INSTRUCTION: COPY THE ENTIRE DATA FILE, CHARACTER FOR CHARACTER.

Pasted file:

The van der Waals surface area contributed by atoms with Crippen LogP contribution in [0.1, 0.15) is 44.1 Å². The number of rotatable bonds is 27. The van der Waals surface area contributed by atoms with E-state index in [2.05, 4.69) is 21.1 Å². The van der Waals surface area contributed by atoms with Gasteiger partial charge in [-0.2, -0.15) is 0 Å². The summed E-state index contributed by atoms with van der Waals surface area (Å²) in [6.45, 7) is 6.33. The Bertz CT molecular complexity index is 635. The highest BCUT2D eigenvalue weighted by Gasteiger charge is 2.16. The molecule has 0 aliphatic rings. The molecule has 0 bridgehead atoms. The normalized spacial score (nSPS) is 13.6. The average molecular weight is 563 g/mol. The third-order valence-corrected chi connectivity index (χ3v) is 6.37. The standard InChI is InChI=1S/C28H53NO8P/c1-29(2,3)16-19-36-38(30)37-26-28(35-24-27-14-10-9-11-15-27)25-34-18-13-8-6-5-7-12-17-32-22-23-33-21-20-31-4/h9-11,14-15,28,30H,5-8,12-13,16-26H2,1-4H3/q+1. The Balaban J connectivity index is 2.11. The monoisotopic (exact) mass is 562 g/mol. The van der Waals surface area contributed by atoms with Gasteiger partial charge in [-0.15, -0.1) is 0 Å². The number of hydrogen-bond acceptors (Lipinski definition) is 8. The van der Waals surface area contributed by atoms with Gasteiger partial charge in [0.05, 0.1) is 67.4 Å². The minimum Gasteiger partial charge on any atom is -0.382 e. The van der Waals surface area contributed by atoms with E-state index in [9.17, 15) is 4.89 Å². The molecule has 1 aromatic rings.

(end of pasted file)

The van der Waals surface area contributed by atoms with Crippen LogP contribution in [0.1, 0.15) is 44.1 Å². The number of rotatable bonds is 27. The van der Waals surface area contributed by atoms with E-state index in [2.05, 4.69) is 21.1 Å². The van der Waals surface area contributed by atoms with Gasteiger partial charge in [-0.2, -0.15) is 0 Å². The summed E-state index contributed by atoms with van der Waals surface area (Å²) in [6.45, 7) is 6.33. The Bertz CT molecular complexity index is 635. The highest BCUT2D eigenvalue weighted by Gasteiger charge is 2.16. The molecule has 0 aliphatic rings. The molecule has 0 bridgehead atoms. The normalized spacial score (nSPS) is 13.6. The average molecular weight is 563 g/mol. The third-order valence-corrected chi connectivity index (χ3v) is 6.37. The standard InChI is InChI=1S/C28H53NO8P/c1-29(2,3)16-19-36-38(30)37-26-28(35-24-27-14-10-9-11-15-27)25-34-18-13-8-6-5-7-12-17-32-22-23-33-21-20-31-4/h9-11,14-15,28,30H,5-8,12-13,16-26H2,1-4H3/q+1. The Balaban J connectivity index is 2.11. The monoisotopic (exact) mass is 562 g/mol. The van der Waals surface area contributed by atoms with Gasteiger partial charge in [-0.15, -0.1) is 0 Å². The number of hydrogen-bond acceptors (Lipinski definition) is 8. The van der Waals surface area contributed by atoms with Gasteiger partial charge in [0.05, 0.1) is 67.4 Å². The minimum Gasteiger partial charge on any atom is -0.382 e. The van der Waals surface area contributed by atoms with E-state index in [9.17, 15) is 4.89 Å². The molecule has 1 aromatic rings.